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Surrendering in Texas. Photo: John Moore / Getty

About 200,000 Salvadorans face deportation next year under a decision by the Trump administration, creating a potential crisis in numerous industries including construction and other trades. But an increasing view is that many of them will simply go underground.

Quick take: In all, some 300,000 Salvadorans, Haitians and Hondurans either have already been ordered to go or could be. But given conditions back home, experts say, there is a strong chance that many of them will choose to take their chances in the U.S.

"I tend to believe that most Salvadorans will stay and go underground, slipping into undocumented status," José Miguel Cruz, a professor at Florida International University, tells Axios. "The reason: they don’t see going back to El Salvador as a choice, not only for economic reasons but also due to safety."

The background: The Salvadorans have been in the U.S. under Temporary Protected Status since 2001, when George W. Bush permitted them in because of a deadly earthquake in El Salvador. Some 88% of them are now in the U.S. labor force, earning an average of $50k a year, according to the Cato Institute.

Cruz goes on:

"In going back to El Salvador, they are putting their survival at risk; in staying in the U.S. they will live with anxiety of being deported but safer (and with their families). Obviously, there will be economic repercussions for the community at large: they will have to accept meager salaries and lower quality employment, and that will create problems of its own in the U.S. But they will try to hang on."

Go deeper

Updated 33 mins ago - Politics & Policy

Capitol review panel recommends more police, mobile fencing

Photo: Olivier Douliery/AFP via Getty Images

A panel appointed by Congress to review security measures at the Capitol is recommending several changes, including mobile fencing and a bigger Capitol police force, to safeguard the area after a riotous mob breached the building on Jan. 6.

Why it matters: Law enforcement officials have warned there could be new plots to attack the area and target lawmakers, including during a speech President Biden is expected to give to a joint session of Congress.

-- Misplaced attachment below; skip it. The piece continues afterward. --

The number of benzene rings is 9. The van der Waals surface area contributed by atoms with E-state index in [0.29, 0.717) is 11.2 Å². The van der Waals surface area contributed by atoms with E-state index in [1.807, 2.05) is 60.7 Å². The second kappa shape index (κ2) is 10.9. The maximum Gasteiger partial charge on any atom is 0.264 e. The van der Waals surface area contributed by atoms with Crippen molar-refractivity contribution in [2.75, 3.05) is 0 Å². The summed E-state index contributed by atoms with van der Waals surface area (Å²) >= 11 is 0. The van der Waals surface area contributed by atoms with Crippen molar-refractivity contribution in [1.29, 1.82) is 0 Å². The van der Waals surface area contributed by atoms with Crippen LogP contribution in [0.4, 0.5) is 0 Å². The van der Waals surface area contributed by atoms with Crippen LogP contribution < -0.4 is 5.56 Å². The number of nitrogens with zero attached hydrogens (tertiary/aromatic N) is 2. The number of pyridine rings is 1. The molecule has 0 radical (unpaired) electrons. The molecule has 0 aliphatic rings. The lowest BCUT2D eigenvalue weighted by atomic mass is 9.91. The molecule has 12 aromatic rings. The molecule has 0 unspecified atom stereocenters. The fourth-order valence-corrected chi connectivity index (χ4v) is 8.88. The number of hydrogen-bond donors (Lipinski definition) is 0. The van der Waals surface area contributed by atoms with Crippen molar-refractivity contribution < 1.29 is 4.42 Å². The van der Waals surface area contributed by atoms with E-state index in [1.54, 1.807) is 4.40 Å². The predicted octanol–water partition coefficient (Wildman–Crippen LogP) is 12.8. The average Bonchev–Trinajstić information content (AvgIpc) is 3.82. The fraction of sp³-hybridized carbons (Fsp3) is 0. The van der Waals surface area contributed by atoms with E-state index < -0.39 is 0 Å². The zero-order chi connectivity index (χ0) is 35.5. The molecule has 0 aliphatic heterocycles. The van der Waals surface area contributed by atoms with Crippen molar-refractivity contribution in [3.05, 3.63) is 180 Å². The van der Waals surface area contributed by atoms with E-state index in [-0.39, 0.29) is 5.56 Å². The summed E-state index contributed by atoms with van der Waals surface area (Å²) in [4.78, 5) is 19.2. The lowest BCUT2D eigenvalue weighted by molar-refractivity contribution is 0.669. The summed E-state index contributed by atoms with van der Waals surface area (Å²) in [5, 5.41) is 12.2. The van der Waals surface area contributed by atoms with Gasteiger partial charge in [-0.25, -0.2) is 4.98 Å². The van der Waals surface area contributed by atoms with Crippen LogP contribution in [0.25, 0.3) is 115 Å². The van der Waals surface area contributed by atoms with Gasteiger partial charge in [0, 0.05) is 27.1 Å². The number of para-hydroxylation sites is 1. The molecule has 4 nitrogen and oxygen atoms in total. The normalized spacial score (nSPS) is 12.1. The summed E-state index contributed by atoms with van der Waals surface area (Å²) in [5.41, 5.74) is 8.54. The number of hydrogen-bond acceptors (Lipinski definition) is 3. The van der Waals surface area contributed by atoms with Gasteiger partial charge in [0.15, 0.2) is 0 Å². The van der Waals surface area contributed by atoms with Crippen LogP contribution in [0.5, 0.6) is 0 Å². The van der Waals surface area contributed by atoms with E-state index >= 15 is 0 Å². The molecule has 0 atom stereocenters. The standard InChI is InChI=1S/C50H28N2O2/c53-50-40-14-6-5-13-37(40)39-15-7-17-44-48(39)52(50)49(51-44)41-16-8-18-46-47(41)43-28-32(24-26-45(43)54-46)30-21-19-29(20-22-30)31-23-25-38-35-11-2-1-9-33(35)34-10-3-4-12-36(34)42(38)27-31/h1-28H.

CDC says fully vaccinated people can take fewer precautions

Photo: Filip Filipovic/Getty Images

People who have been fully vaccinated against COVID-19 can take fewer precautions in certain situations, including socializing indoors without masks when in the company of low-risk or other vaccinated individuals, according to guidance from the Centers for Disease Control and Prevention released Monday.

Why it matters: Per the report, there's early evidence that suggests vaccinated people are less likely to have asymptomatic infection and are potentially less likely to transmit the virus to other people. At the time of its publication, the CDC said the guidance would apply to about 10% of Americans.

Dan Primack, author of Pro Rata
2 hours ago - Economy & Business

Ripple CEO calls for clearer crypto regulations following SEC lawsuit

Illustration: Sarah Grillo/Axios

Ripple CEO Brad Garlinghouse tells "Axios on HBO" that if his company loses a lawsuit brought by the SEC, it would put the U.S. cryptocurrency industry at a competitive disadvantage.

Why it matters: Garlinghouse's comments may seem self-serving, but his call for clearer crypto rules is consistent with longstanding entreaties from other industry players.